We all know the phrase, “let me offer my two cents.” Regardless of who says it, it only ever means one thing- unsolicited advice is coming. Sometimes the advice is actually worth two cents, but often the advice offerer has overvalued their opinion. In that case, you’re stuck with what I call Penny Advice- those unsolicited opinions that no one really wants, and that just end up clinking around loudly in your head until you can “accidentally” drop them on the sidewalk and leave them behind.

As a finance blogger, I hear a lot of penny advice about debt and student loans. Each time I hear a new one, I write it down and add it to the list. The following are the top 10 worst pieces of debt advice that I’ve heard, presented for your enjoyment.

  • “Spend within your means.” This makes the list for being both stupidly common sense, and wonderfully ambiguous. It’s the corporate jargon of the debt world. We’ve all heard it, but do we really know what it means? Obviously, don’t spend more than I make, but in what time frame? Don’t spend more than I make in a week? In a month? In a year? Society tells men to spend 2-3 months salary on an engagement ring, and the general rule for car buying is to not spend more than you make in a year. Nowhere in this advice do you mention that I ought to have that money in my hand (ie SAVE IT FIRST ) before making a purchase. This leads right into number 9.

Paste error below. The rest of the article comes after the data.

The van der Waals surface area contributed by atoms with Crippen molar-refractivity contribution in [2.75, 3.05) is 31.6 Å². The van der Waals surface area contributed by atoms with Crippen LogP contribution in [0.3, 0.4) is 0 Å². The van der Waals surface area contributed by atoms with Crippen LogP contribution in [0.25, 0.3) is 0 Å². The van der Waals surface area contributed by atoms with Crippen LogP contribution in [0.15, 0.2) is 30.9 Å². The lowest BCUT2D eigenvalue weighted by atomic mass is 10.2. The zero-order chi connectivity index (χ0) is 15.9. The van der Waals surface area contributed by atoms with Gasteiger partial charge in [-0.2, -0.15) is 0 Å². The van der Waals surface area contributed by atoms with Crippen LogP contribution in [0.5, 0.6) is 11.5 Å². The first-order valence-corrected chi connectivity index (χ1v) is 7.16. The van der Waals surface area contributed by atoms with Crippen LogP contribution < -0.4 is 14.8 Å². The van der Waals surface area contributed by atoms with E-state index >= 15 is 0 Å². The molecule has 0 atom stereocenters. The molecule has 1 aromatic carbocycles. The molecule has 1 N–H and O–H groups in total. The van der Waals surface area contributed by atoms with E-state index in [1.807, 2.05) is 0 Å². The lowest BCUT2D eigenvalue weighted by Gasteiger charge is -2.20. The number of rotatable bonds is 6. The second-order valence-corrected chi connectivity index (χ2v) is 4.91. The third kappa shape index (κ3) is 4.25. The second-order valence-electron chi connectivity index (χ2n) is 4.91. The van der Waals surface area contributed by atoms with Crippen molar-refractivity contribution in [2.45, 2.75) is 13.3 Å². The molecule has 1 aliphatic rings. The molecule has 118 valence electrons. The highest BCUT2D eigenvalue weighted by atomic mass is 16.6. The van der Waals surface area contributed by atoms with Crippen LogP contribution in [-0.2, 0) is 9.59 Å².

• “Credit cards are evil.” Once again, fairly common sense but ambiguous advice. For the younger sect like me, we need a credit card to build our credit rating. Even if we don’t plan to finance anything, potential employers will pull our credit scores to see how we are managing our money. No credit card means no credit score, and therefore no job. Also, let’s face it- we don’t all have emergency funds. We should, but we don’t. It boils down to this: don’t go crazy with the credit card. Just because we have a $5,000 line of credit doesn’t mean we need to use it. Spend within predetermined monthly means. If we carefully examine the pros and cons of credit cards, we would realize that it is still better to consider money lender Singapore than to empty our pockets by just paying credit card obligations. So we really have to be careful on when we spend our money.